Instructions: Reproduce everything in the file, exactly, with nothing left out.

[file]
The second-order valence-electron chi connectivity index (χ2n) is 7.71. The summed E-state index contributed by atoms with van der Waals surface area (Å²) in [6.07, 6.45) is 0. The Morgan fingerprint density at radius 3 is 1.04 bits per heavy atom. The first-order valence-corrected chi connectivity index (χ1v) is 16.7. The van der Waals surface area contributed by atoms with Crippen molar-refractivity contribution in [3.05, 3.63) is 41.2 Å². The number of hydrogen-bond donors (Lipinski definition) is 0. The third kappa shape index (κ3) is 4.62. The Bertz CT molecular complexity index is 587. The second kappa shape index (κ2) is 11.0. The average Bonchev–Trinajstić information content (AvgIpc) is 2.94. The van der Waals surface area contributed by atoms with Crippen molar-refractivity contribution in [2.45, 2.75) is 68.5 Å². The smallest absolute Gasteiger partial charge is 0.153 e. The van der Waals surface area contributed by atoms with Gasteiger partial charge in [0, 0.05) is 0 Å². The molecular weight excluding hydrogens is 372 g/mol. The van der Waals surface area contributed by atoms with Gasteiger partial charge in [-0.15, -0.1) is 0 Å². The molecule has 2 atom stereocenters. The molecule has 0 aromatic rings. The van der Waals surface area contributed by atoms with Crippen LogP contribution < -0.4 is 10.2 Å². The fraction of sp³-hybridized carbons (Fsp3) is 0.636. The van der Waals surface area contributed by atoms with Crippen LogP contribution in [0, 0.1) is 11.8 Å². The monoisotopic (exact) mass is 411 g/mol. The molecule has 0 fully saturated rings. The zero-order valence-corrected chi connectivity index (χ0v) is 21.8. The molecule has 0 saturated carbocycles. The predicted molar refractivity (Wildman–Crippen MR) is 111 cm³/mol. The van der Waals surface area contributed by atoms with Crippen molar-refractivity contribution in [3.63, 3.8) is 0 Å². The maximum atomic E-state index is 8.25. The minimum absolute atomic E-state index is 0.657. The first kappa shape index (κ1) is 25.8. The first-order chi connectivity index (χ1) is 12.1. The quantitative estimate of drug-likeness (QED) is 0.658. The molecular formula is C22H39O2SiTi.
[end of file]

The second-order valence-electron chi connectivity index (χ2n) is 7.71. The summed E-state index contributed by atoms with van der Waals surface area (Å²) in [6.07, 6.45) is 0. The Morgan fingerprint density at radius 3 is 1.04 bits per heavy atom. The first-order valence-corrected chi connectivity index (χ1v) is 16.7. The van der Waals surface area contributed by atoms with Crippen molar-refractivity contribution in [3.05, 3.63) is 41.2 Å². The number of hydrogen-bond donors (Lipinski definition) is 0. The third kappa shape index (κ3) is 4.62. The Bertz CT molecular complexity index is 587. The second kappa shape index (κ2) is 11.0. The average Bonchev–Trinajstić information content (AvgIpc) is 2.94. The van der Waals surface area contributed by atoms with Crippen molar-refractivity contribution in [2.45, 2.75) is 68.5 Å². The smallest absolute Gasteiger partial charge is 0.153 e. The van der Waals surface area contributed by atoms with Gasteiger partial charge in [0, 0.05) is 0 Å². The molecular weight excluding hydrogens is 372 g/mol. The van der Waals surface area contributed by atoms with Gasteiger partial charge in [-0.15, -0.1) is 0 Å². The molecule has 2 atom stereocenters. The molecule has 0 aromatic rings. The van der Waals surface area contributed by atoms with Crippen LogP contribution < -0.4 is 10.2 Å². The fraction of sp³-hybridized carbons (Fsp3) is 0.636. The van der Waals surface area contributed by atoms with Crippen LogP contribution in [0, 0.1) is 11.8 Å². The monoisotopic (exact) mass is 411 g/mol. The molecule has 0 fully saturated rings. The zero-order valence-corrected chi connectivity index (χ0v) is 21.8. The molecule has 0 saturated carbocycles. The predicted molar refractivity (Wildman–Crippen MR) is 111 cm³/mol. The van der Waals surface area contributed by atoms with Crippen molar-refractivity contribution in [3.63, 3.8) is 0 Å². The maximum atomic E-state index is 8.25. The minimum absolute atomic E-state index is 0.657. The first kappa shape index (κ1) is 25.8. The first-order chi connectivity index (χ1) is 12.1. The quantitative estimate of drug-likeness (QED) is 0.658. The molecular formula is C22H39O2SiTi.